Labor strike at Charleston ports, others, thwarted by 30-day extension
The threat of a shutdown at Charleston ports has been thwarted, temporarily.
The International Longshormen’s Association and shipping companies have agreed to a 30-day extension, officials announced today.
The extension stops 14,000 members of the ILA from going on strike Sunday, a stoppage that would have closed more several ports along the East Coast, including Charleston’s. The master contract between the ILA and the U.S. Maritime Alliance, a group representing shipping lines, terminal operators and port associations, expired in September.
The two sides agreed to extend it once already, for 90 days, but they have so far balked at extending it again when it expires at 12:01 a.m. Sunday. The union said its members would agree to an extension only if the alliance drops a proposal to freeze the royalty payments workers get for every container they unload. The alliance has argued that the longshoremen, who it said earn an average $124,138 per year in wages and benefits, are compensated well enough already.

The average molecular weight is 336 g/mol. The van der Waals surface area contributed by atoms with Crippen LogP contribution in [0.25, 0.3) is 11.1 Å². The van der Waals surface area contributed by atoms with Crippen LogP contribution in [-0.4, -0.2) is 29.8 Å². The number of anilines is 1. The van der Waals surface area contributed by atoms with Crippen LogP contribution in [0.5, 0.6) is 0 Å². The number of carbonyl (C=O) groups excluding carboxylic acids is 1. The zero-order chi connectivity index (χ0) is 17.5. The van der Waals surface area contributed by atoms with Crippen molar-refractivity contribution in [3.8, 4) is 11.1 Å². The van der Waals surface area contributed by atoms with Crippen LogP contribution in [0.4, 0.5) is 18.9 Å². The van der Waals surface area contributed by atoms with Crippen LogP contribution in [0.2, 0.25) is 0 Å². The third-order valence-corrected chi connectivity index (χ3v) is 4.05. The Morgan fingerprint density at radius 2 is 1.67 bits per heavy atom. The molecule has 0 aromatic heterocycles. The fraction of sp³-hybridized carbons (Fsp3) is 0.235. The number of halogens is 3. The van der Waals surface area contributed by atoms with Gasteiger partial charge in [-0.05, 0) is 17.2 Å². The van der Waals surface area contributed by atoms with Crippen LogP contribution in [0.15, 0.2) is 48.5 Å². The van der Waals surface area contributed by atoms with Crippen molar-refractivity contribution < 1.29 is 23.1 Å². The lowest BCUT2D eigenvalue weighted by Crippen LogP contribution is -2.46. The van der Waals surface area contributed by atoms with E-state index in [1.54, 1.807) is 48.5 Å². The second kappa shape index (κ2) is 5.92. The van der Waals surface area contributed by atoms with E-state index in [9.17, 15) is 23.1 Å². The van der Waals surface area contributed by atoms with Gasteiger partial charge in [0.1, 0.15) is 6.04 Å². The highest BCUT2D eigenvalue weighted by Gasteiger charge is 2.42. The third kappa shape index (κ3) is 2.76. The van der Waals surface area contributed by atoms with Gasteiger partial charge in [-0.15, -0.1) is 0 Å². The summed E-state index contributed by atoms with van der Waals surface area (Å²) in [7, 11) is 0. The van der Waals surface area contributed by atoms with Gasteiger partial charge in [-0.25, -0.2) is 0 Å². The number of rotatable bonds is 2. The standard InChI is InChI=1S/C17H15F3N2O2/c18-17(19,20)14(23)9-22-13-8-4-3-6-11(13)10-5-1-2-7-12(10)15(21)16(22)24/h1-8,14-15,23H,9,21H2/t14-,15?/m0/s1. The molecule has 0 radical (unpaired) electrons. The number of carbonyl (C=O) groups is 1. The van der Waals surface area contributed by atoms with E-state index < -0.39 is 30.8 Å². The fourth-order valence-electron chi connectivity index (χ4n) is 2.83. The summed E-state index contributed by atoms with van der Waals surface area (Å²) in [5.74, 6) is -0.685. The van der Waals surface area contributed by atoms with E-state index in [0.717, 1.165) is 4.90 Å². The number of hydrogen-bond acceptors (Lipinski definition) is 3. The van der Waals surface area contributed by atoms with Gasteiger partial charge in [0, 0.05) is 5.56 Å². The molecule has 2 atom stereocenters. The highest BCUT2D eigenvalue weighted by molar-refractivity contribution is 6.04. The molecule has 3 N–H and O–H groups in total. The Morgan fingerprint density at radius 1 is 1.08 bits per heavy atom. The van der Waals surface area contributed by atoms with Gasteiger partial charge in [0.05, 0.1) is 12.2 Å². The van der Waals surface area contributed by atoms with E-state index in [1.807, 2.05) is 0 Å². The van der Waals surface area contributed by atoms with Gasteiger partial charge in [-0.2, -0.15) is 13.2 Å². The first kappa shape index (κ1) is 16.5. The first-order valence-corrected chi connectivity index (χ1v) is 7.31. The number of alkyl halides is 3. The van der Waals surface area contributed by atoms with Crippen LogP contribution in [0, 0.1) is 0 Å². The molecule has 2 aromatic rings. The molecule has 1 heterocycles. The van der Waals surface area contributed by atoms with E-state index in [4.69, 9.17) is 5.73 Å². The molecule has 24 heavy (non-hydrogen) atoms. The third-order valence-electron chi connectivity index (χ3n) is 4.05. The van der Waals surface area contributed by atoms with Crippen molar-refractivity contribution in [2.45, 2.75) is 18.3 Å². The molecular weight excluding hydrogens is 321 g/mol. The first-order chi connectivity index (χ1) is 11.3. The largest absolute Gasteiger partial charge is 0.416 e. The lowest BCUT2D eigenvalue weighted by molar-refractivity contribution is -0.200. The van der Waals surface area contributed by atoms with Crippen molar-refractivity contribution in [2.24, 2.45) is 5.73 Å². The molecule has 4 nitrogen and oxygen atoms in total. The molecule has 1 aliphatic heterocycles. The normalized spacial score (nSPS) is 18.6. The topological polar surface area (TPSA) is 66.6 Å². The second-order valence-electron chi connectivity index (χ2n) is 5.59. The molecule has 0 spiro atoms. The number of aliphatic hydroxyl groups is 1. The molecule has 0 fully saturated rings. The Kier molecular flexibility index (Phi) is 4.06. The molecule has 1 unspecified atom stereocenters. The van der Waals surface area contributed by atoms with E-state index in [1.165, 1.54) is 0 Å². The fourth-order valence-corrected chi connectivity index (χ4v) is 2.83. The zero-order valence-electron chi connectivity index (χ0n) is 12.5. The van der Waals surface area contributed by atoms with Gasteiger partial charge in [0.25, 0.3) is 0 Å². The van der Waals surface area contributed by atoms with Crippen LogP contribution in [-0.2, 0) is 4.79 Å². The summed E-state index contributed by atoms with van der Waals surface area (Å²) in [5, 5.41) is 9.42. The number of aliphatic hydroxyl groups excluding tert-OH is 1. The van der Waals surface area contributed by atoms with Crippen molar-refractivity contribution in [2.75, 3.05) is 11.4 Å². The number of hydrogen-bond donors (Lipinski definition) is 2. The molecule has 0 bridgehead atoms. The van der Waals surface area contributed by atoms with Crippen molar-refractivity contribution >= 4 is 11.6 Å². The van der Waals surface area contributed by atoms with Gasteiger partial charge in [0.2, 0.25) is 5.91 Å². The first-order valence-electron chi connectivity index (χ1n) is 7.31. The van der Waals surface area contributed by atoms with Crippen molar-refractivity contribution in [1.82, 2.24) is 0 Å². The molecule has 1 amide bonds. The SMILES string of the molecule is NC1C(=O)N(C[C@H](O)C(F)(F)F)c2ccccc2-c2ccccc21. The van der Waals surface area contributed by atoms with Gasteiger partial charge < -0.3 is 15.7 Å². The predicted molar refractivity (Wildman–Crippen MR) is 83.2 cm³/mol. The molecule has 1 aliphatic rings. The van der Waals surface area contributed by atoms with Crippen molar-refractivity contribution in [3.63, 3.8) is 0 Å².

Federal mediators have been trying to push negotiations along.
Federal Mediation and Conciliation Service director George H. Cohen on Monday organized the last-ditch meeting days ago to try to bring both sides to a resolution. Cohen released a statement Friday morning announcing the extension and some progress on talks.
“The container royalty payment issue has been agreed upon in principle by the parties, subject to achieving an overall collective bargaining agreement,” according to the statement.
Both sides have until midnight on Jan. 28 to reach a final decision.
See upcoming editions of The Post and Courier for more details.
The Associated Press contributed to this story.